It talks about how a woman should carry herself in offices, clubs, gyms, crowded places, even on her wedding day. High necks in office, shawled up in clubs, all covered up! The black-and-white video ends as a colorful one, with a message that women are born with it and hence should flaunt it. It focuses on the fact that women should respect themselves before expecting anyone else to do the same.
According to Swara,sexism has been so normalized in our society due to the stereotyping of women and through offensive language leveled against them. But women like her are charting a new way to address this social evil.
Also, her recent release, Anarkali of Aarah, she plays a ultra-glamorous lady who sings sexually explicit songs in an orchestra.
The movie justifies why a woman performing songs about sexual desire doesn’t necessarily mean that she’s asking for it, and has all the rights to fight against sexual harassment.This movie, however speaks tonnes about shattering the stereotypes in bollywood. The misogyny in bollywood movies,be it for male, female, transgenders or about someone hailing from a specific place is blind and rampant. But with movies like Neerja, Kahaani and many more, seems as good days are coming along soon.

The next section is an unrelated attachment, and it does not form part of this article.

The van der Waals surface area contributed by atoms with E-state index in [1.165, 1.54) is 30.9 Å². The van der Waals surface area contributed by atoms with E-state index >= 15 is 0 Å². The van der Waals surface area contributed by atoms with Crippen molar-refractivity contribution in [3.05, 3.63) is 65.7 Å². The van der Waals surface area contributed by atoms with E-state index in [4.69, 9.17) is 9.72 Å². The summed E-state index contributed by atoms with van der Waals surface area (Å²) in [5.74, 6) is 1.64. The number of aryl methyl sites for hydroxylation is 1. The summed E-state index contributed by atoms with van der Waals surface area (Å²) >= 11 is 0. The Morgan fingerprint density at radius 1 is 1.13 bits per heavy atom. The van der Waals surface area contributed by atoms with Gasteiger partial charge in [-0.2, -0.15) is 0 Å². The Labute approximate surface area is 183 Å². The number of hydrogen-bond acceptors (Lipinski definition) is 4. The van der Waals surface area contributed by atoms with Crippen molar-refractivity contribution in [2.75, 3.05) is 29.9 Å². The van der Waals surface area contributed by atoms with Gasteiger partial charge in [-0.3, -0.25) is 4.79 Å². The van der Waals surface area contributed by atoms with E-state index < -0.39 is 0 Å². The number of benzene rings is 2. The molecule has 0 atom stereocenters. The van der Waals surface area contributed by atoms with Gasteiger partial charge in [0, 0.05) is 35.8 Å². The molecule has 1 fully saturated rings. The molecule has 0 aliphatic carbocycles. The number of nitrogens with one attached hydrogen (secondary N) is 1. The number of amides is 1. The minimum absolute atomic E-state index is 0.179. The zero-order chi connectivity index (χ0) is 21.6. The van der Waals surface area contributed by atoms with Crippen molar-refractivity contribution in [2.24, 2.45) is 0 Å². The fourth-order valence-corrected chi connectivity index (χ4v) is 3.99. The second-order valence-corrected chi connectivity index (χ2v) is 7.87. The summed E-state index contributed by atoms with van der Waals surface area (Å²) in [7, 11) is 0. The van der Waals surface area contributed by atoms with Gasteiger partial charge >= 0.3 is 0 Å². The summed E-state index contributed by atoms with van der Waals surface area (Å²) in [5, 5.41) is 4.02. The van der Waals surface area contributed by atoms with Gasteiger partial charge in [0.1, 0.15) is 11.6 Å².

Release of Anarkali of Aarah also faced a lot of problems on behalf of its certification. CBFC refused to issue an A-certificate and asked for 10 cuts in the movie.
Swara has always made strong statements about the freedom to express especially in art forms. As Swara talks about this, “The CBFC is supposed to certify and not censor the movies.In a country like India, at the age of 18, a person can drink,drive, own property, marry, biologically have children, but can’t watch a movie? With the current behaviour of CBFC,it feels as if there’s no freedom to create or experiment with movies. Creativity is being curbed and this really needs to change.”
I’ll say,yes,the CBFC needs to change, but what does not need to change is the brave feminist attitude of Swara. You’re made for larger things Swara! More power to you!